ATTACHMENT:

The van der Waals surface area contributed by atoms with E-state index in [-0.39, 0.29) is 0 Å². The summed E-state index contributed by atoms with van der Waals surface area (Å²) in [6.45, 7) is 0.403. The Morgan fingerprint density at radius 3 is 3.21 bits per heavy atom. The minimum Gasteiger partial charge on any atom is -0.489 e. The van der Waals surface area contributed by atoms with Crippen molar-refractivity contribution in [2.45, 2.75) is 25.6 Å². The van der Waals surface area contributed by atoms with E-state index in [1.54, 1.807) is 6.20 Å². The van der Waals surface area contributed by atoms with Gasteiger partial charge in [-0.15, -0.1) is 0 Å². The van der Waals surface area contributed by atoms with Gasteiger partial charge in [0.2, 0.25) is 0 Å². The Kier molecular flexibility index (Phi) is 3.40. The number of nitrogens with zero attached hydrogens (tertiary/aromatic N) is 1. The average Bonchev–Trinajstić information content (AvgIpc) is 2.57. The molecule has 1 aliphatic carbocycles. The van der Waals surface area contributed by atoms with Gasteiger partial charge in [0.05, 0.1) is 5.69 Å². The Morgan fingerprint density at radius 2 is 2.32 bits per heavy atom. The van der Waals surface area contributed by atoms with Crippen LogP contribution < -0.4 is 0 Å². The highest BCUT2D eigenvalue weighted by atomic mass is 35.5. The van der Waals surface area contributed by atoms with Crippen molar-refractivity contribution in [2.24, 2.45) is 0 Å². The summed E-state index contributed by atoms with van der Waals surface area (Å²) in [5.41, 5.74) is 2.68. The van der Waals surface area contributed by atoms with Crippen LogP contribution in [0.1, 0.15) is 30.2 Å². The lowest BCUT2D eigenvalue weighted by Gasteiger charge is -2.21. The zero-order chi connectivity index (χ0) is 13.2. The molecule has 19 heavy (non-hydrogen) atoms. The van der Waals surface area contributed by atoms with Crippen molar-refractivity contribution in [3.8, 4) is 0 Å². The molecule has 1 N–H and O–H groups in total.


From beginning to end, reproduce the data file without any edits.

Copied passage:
The van der Waals surface area contributed by atoms with E-state index in [-0.39, 0.29) is 0 Å². The summed E-state index contributed by atoms with van der Waals surface area (Å²) in [6.45, 7) is 0.403. The Morgan fingerprint density at radius 3 is 3.21 bits per heavy atom. The minimum Gasteiger partial charge on any atom is -0.489 e. The van der Waals surface area contributed by atoms with Crippen molar-refractivity contribution in [2.45, 2.75) is 25.6 Å². The van der Waals surface area contributed by atoms with E-state index in [1.54, 1.807) is 6.20 Å². The van der Waals surface area contributed by atoms with Gasteiger partial charge in [-0.15, -0.1) is 0 Å². The van der Waals surface area contributed by atoms with Gasteiger partial charge in [0.2, 0.25) is 0 Å². The Kier molecular flexibility index (Phi) is 3.40. The number of nitrogens with zero attached hydrogens (tertiary/aromatic N) is 1. The average Bonchev–Trinajstić information content (AvgIpc) is 2.57. The molecule has 1 aliphatic carbocycles. The van der Waals surface area contributed by atoms with Gasteiger partial charge in [0.05, 0.1) is 5.69 Å². The Morgan fingerprint density at radius 2 is 2.32 bits per heavy atom. The van der Waals surface area contributed by atoms with Crippen LogP contribution < -0.4 is 0 Å². The highest BCUT2D eigenvalue weighted by atomic mass is 35.5. The van der Waals surface area contributed by atoms with Crippen molar-refractivity contribution in [2.24, 2.45) is 0 Å². The summed E-state index contributed by atoms with van der Waals surface area (Å²) in [5.41, 5.74) is 2.68. The van der Waals surface area contributed by atoms with Crippen LogP contribution in [0.1, 0.15) is 30.2 Å². The lowest BCUT2D eigenvalue weighted by Gasteiger charge is -2.21. The zero-order chi connectivity index (χ0) is 13.2. The molecule has 19 heavy (non-hydrogen) atoms. The van der Waals surface area contributed by atoms with Crippen molar-refractivity contribution in [3.8, 4) is 0 Å². The molecule has 1 N–H and O–H groups in total.